Myth No 5     Big Data Means Big Brother

Not according to Chris Hoyt, Pepsico’s Talent Engagement and Marketing Leader. He says his people understand they are accountable and their performance needs to be measured. Recruiters at Pepsico see it as a great tool for keeping themselves on track.

The Reality of Big Data

Big Data is about acquiring and making sense of very large unstructured, unpredictable data. The real power of big data is finding the needle in the haystack. Imagine trying to solve this question asked by your hiring manager:

'Find me people today with the skills we need, who will fit our organisation, and are currently working for our competitors, all within 30 miles of our offices. Then invite ten of them into our talent pipeline.'

There are recruitment technology companies emerging that can now solve this exact problem.

Image courtesy of wiki author calvinius

Comments (1)
Mon, 22 Jun 2015 11:30pm BST
it will be interesting to see if any of the big data technologies bring applied to recruitment such as wolf talent actually speed up hiring. Big data and analytics is something which has been discussed for the past couple of years but as yet hasn't proved to work.
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Sun, 22 Feb 2015 9:57pm GMT
Mich Talebzadeh

I have talked about Big data in my blog https://talebzadehmich.wordpress.com/

I agree with most points raised here. Big Data is nowadays a vogue of the Month or the year. I recall around 10 years ago Linux was in the same category as well. Anyway we have got used to these trends. Bottom line Big Data is a trendy term these days and if you don’t know about it and you are in I.T. then you are missing the buzz.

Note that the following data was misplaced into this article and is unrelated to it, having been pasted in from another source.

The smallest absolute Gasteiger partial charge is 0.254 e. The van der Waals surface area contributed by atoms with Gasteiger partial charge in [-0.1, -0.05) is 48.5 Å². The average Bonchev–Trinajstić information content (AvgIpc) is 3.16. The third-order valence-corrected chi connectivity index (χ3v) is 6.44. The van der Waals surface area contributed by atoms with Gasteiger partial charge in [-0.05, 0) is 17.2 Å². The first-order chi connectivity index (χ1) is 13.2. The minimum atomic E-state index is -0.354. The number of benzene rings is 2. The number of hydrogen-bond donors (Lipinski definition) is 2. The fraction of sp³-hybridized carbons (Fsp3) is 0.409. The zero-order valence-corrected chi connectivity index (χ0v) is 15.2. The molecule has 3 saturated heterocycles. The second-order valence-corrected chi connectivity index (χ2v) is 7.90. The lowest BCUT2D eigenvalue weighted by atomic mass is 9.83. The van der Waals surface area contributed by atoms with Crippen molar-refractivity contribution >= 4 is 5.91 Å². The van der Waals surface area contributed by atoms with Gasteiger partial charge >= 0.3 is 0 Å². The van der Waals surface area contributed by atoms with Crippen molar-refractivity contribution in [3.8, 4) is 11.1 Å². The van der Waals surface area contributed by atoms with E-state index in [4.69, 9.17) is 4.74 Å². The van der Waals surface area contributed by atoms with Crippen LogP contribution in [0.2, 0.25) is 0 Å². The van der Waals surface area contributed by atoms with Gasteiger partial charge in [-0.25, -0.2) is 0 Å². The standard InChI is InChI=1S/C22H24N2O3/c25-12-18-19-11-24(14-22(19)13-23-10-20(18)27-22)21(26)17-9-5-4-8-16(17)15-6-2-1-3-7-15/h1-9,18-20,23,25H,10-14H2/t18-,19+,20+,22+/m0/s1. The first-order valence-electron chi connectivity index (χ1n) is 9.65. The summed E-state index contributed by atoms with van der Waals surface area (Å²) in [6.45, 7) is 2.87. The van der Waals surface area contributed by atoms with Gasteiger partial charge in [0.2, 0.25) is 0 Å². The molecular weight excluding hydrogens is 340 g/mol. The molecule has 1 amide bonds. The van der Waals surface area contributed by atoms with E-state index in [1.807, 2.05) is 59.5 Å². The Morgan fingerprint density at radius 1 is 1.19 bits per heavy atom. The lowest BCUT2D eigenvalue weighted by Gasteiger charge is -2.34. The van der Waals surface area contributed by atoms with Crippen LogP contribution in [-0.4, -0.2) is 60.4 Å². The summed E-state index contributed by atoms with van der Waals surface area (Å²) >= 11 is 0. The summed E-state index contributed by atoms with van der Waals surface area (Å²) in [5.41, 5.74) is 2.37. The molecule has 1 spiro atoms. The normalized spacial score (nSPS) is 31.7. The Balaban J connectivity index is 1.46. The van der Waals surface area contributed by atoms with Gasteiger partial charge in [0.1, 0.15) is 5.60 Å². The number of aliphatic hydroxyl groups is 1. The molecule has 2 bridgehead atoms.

Big Data has come about due to massive explosion of unstructured data from social media. Traditionally over the past 20-30 years the bulk of data used in many industries including Financial sector is stored in relational databases in structured format. Yes the one with tables and columns, primary keys, indexes, third normal form and stuff that originated by Dr Codd in 1980. Before that they were hierarchical and network databases but we won’t go into that. The current estimate is that around 20-30% of available data is stored in structured format and the rest are unstructured. Unstructured refers to piece of data that either does not have a pre-defined data model or is not organized in a pre-defined manner. So if you are coming from relational database management background like myself, you may be correctly asking yourself, why we need all this when we have reliable, time tested relational databases (RDBMS)? The answer is something that probably you already know. In short not every data fits into a structured mold and the unstructured data accounts for 70% of the data!

Also Big Data relying on Hadoop distributed file system (HDFS) can take advantages of cheap commodity hardware to horizontally spread data on various boxes akin to a server farm. In contract, most relational databases are based on vertical scaling (meaning being on the same physical hardware).